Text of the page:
Many passengers coming off the ship haven’t signed up for the guided excursions. Many of them walk towards downtown or head for the Corner Brook Stream Trail, the entrance to which is across the gravel, pothole-riddled and sometimes muddy parking lot.

“Once they get to the trail, it’s great but they have to get across that parking lot and that’s what they see first,” said Spracklin.

The parking lot is actually divided among three owners. The Corner Brook Port Corporation owns a portion closest to the dock where the ships tie up. Corner Brook Pulp and Paper owns a portion near the gate to the eastern end of the mill’s property, while the provincial government is responsible for the remainder beneath the Lewin Parkway overpass.

Jackie Chow, the port corporation’s chief executive officer, said the port does some maintenance on the area used by buses. That includes grading the lot and placing new class A nearest where passengers get on the buses.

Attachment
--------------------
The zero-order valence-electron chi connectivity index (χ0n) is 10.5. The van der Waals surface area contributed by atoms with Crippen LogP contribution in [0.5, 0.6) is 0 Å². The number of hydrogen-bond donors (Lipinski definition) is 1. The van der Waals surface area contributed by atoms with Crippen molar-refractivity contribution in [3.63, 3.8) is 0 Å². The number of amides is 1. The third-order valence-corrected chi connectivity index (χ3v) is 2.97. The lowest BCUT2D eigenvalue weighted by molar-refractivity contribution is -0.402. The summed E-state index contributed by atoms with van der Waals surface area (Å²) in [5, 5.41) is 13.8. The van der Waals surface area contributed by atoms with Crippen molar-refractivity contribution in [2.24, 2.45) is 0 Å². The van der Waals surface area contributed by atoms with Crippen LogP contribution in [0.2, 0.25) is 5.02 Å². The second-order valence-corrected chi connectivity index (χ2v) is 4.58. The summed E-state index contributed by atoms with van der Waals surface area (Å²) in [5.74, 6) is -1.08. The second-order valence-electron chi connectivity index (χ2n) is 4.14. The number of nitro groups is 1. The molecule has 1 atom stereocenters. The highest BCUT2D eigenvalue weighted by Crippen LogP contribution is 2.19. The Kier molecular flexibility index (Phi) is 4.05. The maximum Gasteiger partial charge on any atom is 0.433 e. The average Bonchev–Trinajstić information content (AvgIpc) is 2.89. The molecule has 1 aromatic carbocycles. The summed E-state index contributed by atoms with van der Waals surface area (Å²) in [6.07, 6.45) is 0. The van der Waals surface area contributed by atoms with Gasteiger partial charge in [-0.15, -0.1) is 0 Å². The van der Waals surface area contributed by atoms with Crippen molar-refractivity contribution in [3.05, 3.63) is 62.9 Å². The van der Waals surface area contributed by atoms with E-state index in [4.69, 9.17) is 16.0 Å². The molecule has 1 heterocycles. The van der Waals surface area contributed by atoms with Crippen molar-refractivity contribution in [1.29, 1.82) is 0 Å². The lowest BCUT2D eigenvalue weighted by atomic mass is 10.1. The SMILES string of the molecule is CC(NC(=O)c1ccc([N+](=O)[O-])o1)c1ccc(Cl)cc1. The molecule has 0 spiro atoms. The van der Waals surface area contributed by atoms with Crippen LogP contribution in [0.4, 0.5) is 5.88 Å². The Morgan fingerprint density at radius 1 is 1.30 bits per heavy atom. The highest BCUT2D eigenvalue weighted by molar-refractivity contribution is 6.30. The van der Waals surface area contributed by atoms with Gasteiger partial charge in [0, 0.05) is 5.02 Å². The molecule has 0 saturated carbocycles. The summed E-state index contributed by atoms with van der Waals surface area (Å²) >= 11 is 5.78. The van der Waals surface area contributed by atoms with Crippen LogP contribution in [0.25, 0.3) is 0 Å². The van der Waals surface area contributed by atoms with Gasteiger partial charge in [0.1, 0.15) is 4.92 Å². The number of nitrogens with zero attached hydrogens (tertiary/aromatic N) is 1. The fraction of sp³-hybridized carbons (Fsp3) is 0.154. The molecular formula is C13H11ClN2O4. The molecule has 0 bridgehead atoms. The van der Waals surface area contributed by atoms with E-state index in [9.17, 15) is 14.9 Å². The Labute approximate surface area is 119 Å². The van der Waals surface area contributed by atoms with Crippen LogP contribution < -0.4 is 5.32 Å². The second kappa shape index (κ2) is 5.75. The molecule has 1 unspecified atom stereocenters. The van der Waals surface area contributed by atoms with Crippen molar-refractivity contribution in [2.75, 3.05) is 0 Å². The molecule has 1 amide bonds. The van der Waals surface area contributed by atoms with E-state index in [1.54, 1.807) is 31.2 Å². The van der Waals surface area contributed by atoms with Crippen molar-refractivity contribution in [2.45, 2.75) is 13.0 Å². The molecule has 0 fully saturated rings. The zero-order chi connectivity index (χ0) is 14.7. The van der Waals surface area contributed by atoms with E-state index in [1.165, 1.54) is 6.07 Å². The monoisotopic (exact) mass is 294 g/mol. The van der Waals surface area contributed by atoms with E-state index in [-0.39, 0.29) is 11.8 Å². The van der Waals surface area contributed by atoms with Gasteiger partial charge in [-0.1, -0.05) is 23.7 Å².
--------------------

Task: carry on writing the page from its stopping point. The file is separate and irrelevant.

It doesn’t take long for weather and traffic to undo that work.

“We don’t want to be on that gravel area and our object is to not use it at all,” said Chow. “If we can pull the buses up as far as we can, so we don’t have to avail of that area, that is our best option at the moment.”

She said there has never been any joint discussion between the three owners to pave the lot. The part owned by the paper company is not really used during cruise ship visits and she’s sure Corner Brook Pulp and Paper has other plans for its money these days.

“We would not expect them to pave their portion of it just to improve the aesthetic for cruise passengers,” she said.